4
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Writing my first ASP.NET Web API web service. Still learing the power of Linq as well. I feel like there is a more ideomatic way of doing this:

public class StylesController : ApiController
{
    private Entities db = new Entities();

    // GET api/Styles
    public IEnumerable<Style> GetStyles(int division = 0, int family = 0, int model = 0, int year = 0, string market = "ANY")
    {
        market = market.ToUpper(); // make sure market is upper case

        IEnumerable<Style> q = db.Styles;

        if (division > 0) { q = q.Where(s => s.DivisionId == division); }
        if (family > 0) { q = q.Where(s => s.FamilyId == family); }
        if (model > 0) { q = q.Where(s => s.ModelId == model); }
        if (year > 0) { q = q.Where(s => s.Year == year); }
        if (market != "ANY") { q = q.Where(s => s.MarketCode == market); }

        return q.Distinct().OrderBy(s => s.Id).ToList();
    }
}
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3
  • \$\begingroup\$ From what I can see of this code, you are doing an AND operation. i.e. division = 1 AND year = 2012. Am I correct? \$\endgroup\$ Oct 10 '12 at 17:20
  • \$\begingroup\$ Correct, but each part of the AND is optional. \$\endgroup\$
    – bejumi
    Oct 10 '12 at 19:55
  • \$\begingroup\$ Fine to return an IEnumerable but that first declaration should be IQueryable<Style> q = \$\endgroup\$
    – Turnkey
    Oct 11 '12 at 23:29
6
\$\begingroup\$

Good layout and white space.

Although the logic works, I think it is very confusing, and not overly obvious. At first glance, it the if statements are very confusing. I would also rename the variables to have an Id or Code to the end of them to keep naming consistent.

I think this is a good place where you could incorporate the Specification Pattern.

public class StylesController : ApiController
{
    private Entities db = new Entities();

    public IEnumerable<Style> GetStyles(int divisionId = 0, int familyId = 0, int modelId = 0, int year = 0, string marketCode = "ANY")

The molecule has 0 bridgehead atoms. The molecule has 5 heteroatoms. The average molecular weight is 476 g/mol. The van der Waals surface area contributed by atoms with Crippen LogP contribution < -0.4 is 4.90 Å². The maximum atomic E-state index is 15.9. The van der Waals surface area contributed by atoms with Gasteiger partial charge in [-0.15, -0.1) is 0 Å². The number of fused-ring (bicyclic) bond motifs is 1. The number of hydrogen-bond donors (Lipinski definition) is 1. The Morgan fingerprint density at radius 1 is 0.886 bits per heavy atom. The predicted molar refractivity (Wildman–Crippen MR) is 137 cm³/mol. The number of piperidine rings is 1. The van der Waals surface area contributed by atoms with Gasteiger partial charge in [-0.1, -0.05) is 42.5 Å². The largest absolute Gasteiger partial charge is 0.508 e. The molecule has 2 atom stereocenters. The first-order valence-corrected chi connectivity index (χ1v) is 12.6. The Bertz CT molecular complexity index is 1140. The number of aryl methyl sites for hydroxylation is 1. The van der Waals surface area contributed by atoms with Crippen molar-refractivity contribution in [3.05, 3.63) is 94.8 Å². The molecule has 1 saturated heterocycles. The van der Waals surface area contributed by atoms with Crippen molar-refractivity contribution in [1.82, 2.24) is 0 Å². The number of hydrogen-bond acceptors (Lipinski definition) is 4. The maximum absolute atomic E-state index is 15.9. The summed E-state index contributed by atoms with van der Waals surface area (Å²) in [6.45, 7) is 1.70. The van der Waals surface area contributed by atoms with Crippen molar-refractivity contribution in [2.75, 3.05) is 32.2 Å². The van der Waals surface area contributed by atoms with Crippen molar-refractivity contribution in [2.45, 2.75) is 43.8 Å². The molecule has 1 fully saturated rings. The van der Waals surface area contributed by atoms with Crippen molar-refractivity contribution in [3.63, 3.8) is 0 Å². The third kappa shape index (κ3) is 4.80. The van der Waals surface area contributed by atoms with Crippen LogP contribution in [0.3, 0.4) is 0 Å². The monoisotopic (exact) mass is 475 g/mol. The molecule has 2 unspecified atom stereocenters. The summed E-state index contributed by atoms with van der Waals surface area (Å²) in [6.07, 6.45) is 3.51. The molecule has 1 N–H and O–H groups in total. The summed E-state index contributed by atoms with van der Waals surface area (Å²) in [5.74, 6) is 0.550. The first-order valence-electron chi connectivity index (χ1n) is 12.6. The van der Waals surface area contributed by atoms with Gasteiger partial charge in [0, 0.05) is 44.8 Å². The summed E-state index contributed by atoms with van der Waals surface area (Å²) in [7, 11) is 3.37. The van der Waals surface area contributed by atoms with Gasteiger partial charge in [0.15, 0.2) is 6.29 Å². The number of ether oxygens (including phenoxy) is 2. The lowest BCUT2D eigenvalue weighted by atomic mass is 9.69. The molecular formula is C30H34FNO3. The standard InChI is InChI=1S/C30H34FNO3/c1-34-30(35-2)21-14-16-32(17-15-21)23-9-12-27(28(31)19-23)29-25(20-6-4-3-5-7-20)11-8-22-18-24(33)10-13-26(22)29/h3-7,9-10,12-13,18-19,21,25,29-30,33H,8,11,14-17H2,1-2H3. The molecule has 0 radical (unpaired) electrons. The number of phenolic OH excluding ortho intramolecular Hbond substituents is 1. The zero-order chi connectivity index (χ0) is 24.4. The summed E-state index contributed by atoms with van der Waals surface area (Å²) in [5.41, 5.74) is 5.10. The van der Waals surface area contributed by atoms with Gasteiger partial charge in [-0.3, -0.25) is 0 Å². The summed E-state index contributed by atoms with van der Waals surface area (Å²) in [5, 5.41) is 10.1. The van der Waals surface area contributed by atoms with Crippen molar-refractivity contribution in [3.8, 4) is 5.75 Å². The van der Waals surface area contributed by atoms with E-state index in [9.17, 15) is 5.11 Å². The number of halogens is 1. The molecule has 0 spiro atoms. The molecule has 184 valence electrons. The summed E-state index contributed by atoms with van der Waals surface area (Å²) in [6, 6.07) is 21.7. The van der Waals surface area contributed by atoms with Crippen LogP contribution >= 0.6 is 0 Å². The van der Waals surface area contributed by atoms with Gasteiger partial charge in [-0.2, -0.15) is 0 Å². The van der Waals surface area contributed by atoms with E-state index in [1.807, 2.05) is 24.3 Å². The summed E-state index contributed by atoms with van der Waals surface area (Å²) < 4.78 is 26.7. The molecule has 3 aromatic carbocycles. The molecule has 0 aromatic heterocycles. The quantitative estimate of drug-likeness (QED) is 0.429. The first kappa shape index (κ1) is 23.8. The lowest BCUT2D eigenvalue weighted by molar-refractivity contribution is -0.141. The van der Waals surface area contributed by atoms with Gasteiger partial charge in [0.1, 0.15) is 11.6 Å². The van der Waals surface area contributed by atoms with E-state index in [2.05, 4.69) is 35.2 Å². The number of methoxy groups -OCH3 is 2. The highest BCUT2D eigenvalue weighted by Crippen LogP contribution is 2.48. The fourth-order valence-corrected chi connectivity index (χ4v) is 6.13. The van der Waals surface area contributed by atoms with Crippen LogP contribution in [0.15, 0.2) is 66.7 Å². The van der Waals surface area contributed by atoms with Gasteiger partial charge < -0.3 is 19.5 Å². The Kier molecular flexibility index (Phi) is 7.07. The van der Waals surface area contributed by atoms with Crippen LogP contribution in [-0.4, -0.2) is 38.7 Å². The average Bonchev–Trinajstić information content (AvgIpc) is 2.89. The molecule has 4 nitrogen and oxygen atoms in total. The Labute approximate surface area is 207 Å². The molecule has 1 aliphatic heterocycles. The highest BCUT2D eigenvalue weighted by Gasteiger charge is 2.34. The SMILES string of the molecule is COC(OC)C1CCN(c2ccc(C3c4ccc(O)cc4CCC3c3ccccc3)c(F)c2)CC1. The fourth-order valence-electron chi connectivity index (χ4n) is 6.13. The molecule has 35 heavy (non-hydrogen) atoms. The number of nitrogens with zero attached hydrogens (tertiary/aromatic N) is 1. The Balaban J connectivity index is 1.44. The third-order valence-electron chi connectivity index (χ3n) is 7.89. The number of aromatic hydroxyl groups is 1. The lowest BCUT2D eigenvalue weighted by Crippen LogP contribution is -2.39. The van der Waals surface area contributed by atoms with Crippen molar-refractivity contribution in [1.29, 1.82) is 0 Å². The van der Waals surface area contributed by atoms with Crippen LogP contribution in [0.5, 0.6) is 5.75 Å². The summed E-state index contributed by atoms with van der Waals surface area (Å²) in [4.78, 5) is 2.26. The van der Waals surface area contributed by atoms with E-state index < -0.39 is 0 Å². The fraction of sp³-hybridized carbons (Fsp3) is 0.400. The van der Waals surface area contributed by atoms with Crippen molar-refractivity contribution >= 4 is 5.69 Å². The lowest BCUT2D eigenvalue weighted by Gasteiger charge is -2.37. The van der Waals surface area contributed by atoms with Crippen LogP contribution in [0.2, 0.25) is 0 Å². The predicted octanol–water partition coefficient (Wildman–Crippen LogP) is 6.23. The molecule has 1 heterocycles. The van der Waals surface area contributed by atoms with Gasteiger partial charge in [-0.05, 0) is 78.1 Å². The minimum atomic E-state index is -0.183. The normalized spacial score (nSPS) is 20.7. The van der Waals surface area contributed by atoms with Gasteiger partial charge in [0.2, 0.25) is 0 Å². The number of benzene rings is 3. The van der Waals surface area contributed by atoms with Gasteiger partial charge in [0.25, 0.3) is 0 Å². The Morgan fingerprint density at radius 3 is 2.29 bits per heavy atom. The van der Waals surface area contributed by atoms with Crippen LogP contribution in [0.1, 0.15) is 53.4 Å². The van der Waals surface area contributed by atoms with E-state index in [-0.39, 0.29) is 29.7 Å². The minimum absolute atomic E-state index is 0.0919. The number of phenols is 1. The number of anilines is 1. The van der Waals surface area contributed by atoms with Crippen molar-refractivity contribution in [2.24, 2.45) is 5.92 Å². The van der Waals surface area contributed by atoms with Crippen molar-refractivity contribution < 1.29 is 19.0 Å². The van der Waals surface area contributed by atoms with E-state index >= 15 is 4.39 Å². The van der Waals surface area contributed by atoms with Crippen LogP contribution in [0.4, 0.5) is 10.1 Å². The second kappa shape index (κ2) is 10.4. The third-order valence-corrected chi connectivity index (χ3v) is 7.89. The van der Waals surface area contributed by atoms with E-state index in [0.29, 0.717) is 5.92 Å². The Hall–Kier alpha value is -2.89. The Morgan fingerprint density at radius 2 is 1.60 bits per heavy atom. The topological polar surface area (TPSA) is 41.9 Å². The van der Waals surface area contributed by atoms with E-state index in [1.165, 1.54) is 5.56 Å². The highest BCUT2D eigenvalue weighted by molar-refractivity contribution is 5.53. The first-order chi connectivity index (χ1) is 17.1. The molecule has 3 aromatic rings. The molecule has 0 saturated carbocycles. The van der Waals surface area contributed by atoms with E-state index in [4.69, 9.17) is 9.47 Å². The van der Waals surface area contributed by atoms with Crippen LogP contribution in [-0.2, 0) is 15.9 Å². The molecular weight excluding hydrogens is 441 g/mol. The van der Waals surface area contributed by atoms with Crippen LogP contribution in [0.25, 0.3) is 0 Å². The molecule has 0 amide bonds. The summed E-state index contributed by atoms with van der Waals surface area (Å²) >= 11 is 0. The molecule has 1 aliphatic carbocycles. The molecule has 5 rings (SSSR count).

{
        var divisionIsAMatch = new DivisionIsAMatchSpecification(divisionId);
        var familyIsAMatch = new FamilyIsAMatchSpecification(familyId);
        var modelIsAMatch = new ModelIsAMatchSpecification(modelId);
        var yearIsAMatch = new YearIsAMatchSpecification(year);
        var marketIsAMatch = new MarketIsAMatchSpecification(marketCode);

        var q = db.Styles

        return q.Where(
                divisionIsAMatch
                .And(familyIsAMatch)
                .And(modelIsAMatch)
                .And(yearIsAMatch)
                .And(marketIsAMatch).IsSatisfiedBy
            ).Distinct()
           .OrderBy(s => s.Id);
    }
}

Where

internal class DivisionIsAMatchSpecification : Specification<Style>
{
    private readonly int _divisionId;

    public DivisionIsAMatchSpecification(int divisionId)
    {
        _divisionId = divisionId;
    }

    public bool IsSatisfiedBy(Style style)
    {
        if (_divisionId == 0) 
        {
            return true;
        }

        return style.DivisionId == _divisionId;
    }
}

Just rinse and repeat for each of the specifications you need. Of course, you will have to create the base classes for them too.

I haven't tested this, but I have used this pattern before, and it works really nicely.

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1
  • \$\begingroup\$ I know it's an old answer, but I'm not happy with this approach. I'm not sure how that should be translated to database statements using LINQ. \$\endgroup\$ Mar 26 '18 at 7:12

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